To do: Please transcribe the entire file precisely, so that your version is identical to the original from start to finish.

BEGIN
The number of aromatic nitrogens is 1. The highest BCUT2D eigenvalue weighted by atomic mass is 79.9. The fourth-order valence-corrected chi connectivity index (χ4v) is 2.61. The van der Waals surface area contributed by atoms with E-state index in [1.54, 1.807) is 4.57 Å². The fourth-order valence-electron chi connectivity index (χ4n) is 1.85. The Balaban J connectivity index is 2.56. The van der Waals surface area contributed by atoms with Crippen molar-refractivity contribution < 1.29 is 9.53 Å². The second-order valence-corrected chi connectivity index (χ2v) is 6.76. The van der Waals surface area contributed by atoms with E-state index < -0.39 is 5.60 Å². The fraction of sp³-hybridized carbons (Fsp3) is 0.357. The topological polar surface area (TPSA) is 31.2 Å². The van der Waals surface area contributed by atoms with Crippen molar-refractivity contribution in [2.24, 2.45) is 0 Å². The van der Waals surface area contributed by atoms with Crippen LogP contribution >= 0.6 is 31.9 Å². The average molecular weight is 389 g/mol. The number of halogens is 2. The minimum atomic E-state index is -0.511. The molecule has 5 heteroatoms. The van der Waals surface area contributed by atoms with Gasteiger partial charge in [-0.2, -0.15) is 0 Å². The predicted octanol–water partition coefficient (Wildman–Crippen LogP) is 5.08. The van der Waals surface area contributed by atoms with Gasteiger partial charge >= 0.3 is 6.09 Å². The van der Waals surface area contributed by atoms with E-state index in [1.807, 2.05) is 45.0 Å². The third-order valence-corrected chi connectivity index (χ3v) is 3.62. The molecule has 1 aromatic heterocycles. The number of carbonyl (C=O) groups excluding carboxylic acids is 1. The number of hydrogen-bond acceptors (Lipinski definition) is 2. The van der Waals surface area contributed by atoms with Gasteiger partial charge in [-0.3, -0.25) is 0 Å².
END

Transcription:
The number of aromatic nitrogens is 1. The highest BCUT2D eigenvalue weighted by atomic mass is 79.9. The fourth-order valence-corrected chi connectivity index (χ4v) is 2.61. The van der Waals surface area contributed by atoms with E-state index in [1.54, 1.807) is 4.57 Å². The fourth-order valence-electron chi connectivity index (χ4n) is 1.85. The Balaban J connectivity index is 2.56. The van der Waals surface area contributed by atoms with Crippen molar-refractivity contribution < 1.29 is 9.53 Å². The second-order valence-corrected chi connectivity index (χ2v) is 6.76. The van der Waals surface area contributed by atoms with E-state index < -0.39 is 5.60 Å². The fraction of sp³-hybridized carbons (Fsp3) is 0.357. The topological polar surface area (TPSA) is 31.2 Å². The van der Waals surface area contributed by atoms with Crippen molar-refractivity contribution in [2.24, 2.45) is 0 Å². The van der Waals surface area contributed by atoms with Crippen LogP contribution >= 0.6 is 31.9 Å². The average molecular weight is 389 g/mol. The number of halogens is 2. The minimum atomic E-state index is -0.511. The molecule has 5 heteroatoms. The van der Waals surface area contributed by atoms with Gasteiger partial charge in [-0.2, -0.15) is 0 Å². The predicted octanol–water partition coefficient (Wildman–Crippen LogP) is 5.08. The van der Waals surface area contributed by atoms with Gasteiger partial charge >= 0.3 is 6.09 Å². The van der Waals surface area contributed by atoms with E-state index in [1.807, 2.05) is 45.0 Å². The third-order valence-corrected chi connectivity index (χ3v) is 3.62. The molecule has 1 aromatic heterocycles. The number of carbonyl (C=O) groups excluding carboxylic acids is 1. The number of hydrogen-bond acceptors (Lipinski definition) is 2. The van der Waals surface area contributed by atoms with Gasteiger partial charge in [-0.3, -0.25) is 0 Å².